- from Superfluid Helium to Atomic Bose-Einstein CondensatesMakoto TSUBOTA

Department of Physics, Osaka City University, Japan
Thanks to the many collaborators
Review article ・ M. Tsubota, J. Phys. Soc. Jpn.77 (2008) 111006 ・ Progress in Low Temperature Physics Vol.16, eds. W. P. Halperin and M. Tsubota, Elsevier, 2008

Quantum Turbulence

My messages
1. Quantum turbulence (QT) has recently become one of the most important branches in low temperature physics. 2. QT has been studied thoroughly in superfluid 4He and 3He, and recently even in atomic Bose-Einstein condensates. 3. The research of QT can make a major breakthrough in the great mystery in nature, namely turbulence.

Leonardo Da Vinci (1452-1519)

Da Vinci observed turbulent flow and found that turbulence consists of many vortices. Turbulence is not a simple disordered state but having some structures with vortices.

Certainly turbulence looks to have many vortices.
Turbulence behind a dragonfly

http://www.nagare.or.jp/mm/2004/gallery/iida/dragonfly.html

However, so straightforward to confirm the Da Vinci It is not these vortices are unstable; they repeatedly appear, diffuse and disappear.

message in classical turbulence.

Key concept of my talk
The Da Vinci message is actually realized in quantum turbulence comprised of quantized vortices.

A quantized vortex is a vortex of superflow in a BEC. Any rotational motion in superfluid is sustained by quantized vortices.
(i) The circulation is quantized.

#v

s

! ds = "n

(n = 0,1, 2,L)

! =h/m A vortex with n≧2 is unstable.

Every vortex has the same circulation.
(ii) Free from the decay mechanism of the viscous diffusion of the vorticity.

The vortex is stable. (iii) The core size is very small. The order of the coherence length.

Å ρ s (r) rot v s

r

Classical Turbulence (CT) vs. Quantum Turbulence (QT) Classical turbulence Quantum turbulence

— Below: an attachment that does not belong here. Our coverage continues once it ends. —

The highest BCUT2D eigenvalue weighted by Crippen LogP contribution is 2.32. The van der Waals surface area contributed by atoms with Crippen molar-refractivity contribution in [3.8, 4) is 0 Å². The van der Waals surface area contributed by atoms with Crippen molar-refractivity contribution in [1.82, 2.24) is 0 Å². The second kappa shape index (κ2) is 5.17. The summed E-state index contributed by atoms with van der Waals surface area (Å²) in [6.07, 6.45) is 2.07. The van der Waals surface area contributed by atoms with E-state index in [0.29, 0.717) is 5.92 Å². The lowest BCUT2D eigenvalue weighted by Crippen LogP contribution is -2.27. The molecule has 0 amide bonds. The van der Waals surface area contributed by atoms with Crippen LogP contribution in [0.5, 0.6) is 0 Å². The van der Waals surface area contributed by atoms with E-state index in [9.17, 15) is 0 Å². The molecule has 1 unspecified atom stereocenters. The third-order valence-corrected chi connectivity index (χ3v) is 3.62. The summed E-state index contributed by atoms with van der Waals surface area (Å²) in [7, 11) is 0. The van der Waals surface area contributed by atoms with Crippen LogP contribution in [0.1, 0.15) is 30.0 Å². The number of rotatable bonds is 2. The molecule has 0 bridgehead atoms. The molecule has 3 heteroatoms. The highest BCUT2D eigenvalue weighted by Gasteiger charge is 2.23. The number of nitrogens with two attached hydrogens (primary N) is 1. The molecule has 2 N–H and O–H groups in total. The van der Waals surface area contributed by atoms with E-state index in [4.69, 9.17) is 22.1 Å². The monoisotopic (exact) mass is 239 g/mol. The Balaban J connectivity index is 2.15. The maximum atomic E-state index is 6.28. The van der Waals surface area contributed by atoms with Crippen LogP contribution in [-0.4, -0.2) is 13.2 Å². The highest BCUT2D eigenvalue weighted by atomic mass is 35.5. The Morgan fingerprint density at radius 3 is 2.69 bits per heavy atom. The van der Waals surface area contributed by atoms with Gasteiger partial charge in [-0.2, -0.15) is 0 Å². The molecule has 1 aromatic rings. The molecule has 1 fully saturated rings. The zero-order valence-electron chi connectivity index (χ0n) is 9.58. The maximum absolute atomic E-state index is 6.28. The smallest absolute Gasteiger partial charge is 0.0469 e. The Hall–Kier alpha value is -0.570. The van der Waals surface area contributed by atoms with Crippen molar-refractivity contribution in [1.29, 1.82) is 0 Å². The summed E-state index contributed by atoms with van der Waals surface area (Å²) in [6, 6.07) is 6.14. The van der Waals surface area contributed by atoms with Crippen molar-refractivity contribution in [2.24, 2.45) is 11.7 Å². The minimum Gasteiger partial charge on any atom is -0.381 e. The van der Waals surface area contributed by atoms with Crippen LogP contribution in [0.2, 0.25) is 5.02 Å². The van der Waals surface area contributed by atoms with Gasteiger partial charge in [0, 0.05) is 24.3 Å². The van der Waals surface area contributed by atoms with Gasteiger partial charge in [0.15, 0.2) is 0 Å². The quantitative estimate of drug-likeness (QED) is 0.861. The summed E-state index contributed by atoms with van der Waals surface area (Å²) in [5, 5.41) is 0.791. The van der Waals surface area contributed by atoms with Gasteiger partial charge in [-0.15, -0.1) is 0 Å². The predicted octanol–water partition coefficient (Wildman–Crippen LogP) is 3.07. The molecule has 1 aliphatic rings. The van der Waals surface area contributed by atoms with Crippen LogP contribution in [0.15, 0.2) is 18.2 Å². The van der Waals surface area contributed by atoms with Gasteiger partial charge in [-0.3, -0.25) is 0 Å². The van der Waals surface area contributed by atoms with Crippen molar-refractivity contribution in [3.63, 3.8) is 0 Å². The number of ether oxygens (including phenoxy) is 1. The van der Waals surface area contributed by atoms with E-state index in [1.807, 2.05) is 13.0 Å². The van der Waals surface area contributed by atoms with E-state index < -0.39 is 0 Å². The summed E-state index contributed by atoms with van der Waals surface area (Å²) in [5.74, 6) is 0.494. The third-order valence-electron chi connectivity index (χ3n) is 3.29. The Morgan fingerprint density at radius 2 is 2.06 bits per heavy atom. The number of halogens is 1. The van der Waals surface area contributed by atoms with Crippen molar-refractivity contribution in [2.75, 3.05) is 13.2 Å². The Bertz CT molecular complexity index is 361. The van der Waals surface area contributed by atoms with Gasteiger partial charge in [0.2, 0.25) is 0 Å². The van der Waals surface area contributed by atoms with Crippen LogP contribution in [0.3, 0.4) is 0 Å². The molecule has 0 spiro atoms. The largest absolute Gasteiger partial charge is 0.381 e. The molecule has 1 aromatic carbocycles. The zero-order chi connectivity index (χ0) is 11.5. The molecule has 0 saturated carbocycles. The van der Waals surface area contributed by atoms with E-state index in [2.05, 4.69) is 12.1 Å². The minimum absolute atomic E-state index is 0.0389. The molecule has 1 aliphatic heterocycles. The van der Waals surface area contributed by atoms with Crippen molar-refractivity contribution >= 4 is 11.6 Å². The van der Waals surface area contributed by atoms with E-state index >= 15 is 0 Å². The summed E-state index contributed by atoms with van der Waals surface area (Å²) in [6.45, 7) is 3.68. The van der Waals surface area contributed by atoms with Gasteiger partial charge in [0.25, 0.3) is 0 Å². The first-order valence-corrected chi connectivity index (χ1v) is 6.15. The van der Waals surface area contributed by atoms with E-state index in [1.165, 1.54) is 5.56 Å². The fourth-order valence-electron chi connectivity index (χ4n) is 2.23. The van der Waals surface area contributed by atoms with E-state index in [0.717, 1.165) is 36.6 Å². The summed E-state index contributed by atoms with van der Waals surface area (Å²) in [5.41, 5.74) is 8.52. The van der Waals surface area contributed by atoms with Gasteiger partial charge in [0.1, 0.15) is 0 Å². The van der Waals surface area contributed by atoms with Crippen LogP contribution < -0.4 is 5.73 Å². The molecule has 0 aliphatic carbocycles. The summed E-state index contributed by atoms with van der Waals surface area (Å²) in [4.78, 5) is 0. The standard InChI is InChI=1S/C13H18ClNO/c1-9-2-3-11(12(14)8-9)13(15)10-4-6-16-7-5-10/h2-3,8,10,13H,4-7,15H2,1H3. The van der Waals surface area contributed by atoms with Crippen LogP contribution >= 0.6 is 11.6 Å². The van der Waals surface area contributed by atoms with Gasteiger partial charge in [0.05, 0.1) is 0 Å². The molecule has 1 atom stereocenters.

Motion of vortex cores

QT is much simpler ・The vortices are unstable. Not than CT, because each easy to identify each vortex. element of turbulence ・The circulation differs from one is another, not conserved. to definite.

・The quantized vortices are stable topological defects. ・Every vortex has the same circulation. ・Circulation is conserved.

There are two main cooperative phenomena of quantized vortices; Vortex array under rotation and Vortex tangle (Quantum turbulence).
Vortex array Superfluid He Vortex tangle 2.

Atomic BEC

None
1. 3.

1. Quantized vortices in atomic BECs
M.Tsubota, K.Kasamatsu, M.Ueda, Phys.Rev.A65, 023603(2002) K.Kasamatsu, T.Tsubota, M.Ueda, Phys.Rev.A67, 033610(2003)

Advantages of atomic BECs as a physical system
Theoretical
At low temperatures the model of dilute Bose gas and the mean field approximation theory (Gross-Pataevskii(GP) model) are quantitatively correct. "#(r,t) & h 2% 2 2) ih = ($ + Vext (r) + g #(r,t) +#(r,t) "t ' 2m *

Experimental
We can directly control and visualize the condensate.

!

We can change the atomic interaction by Feshbach resonance.

What happens if we rotate a vessel having a usual viscous classical fluid inside?
The fluid rotates with the same angular velocity with the vessel. This means that there appears one vortex in the vessel. The single vortex can make the solid-body rotation with any angular velocity.

This does not occur in quantum fluids! Such experiments were done in atomic BECs.

Observation of quantized vortices in atomic BECs
ENS K.W.Madison, et.al PRL 84, 806 (2000) JILA
P. Engels, et.al PRL 87, 210403 (2001)

MIT J.R. Abo-Shaeer, et.al

Science 292, 476 (2001)

Oxford
E. Hodby, et.al PRL 88, 010405 (2002)

How can we rotate the trapped BEC?
K.W.Madison et.al Phys.Rev Lett 84, 806 (2000)

5µm
z y x

Axisymmetric potential

Vext (R) = Vtrap (R) + U stir (R)
100µm Total potential

“cigar-shape”

Rotation frequency

Ω

!

Non-axisymmetric potential m 2 U stir (R) = " # ($x X 2 + $yY 2 ) 2

"x # "y

Optical spoon 20µm 16µm

!

!

Direct observation of the vortex lattice formation
K.W. Madison et al. PRL 86 , 4443 (2001)

Snapshots of the BEC after turning on the rotation

R x # Ry ! =" 2 R x + Ry2

2

2

1. The BEC becomes elliptic, then oscillating. Rx Ry 2. The surface becomes unstable. 3. Vortices enter the BEC from the surface. 4. The BEC recovers the axisymmetry, the vortices forming a lattice.

The Gross-Pitaevskii(GP) equation in a rotating frame

"# h 2 2 ih =$ % # + Vtrap # + g # # "t 2m
Wave function

2

"(r,t)

Interaction in a rotating frame

4 "h 2 as as g= m s-wave
scattering length

!
2

"# h 2 ! )# + g # 2 # $ &L # ! ih =$ % # + (Vtrap + U stir z "t 2m
m 2 U stir (R) = " # ($x X 2 + $yY 2 ) Two-dimensional 2
simplified

!

!
!

Ω

Ω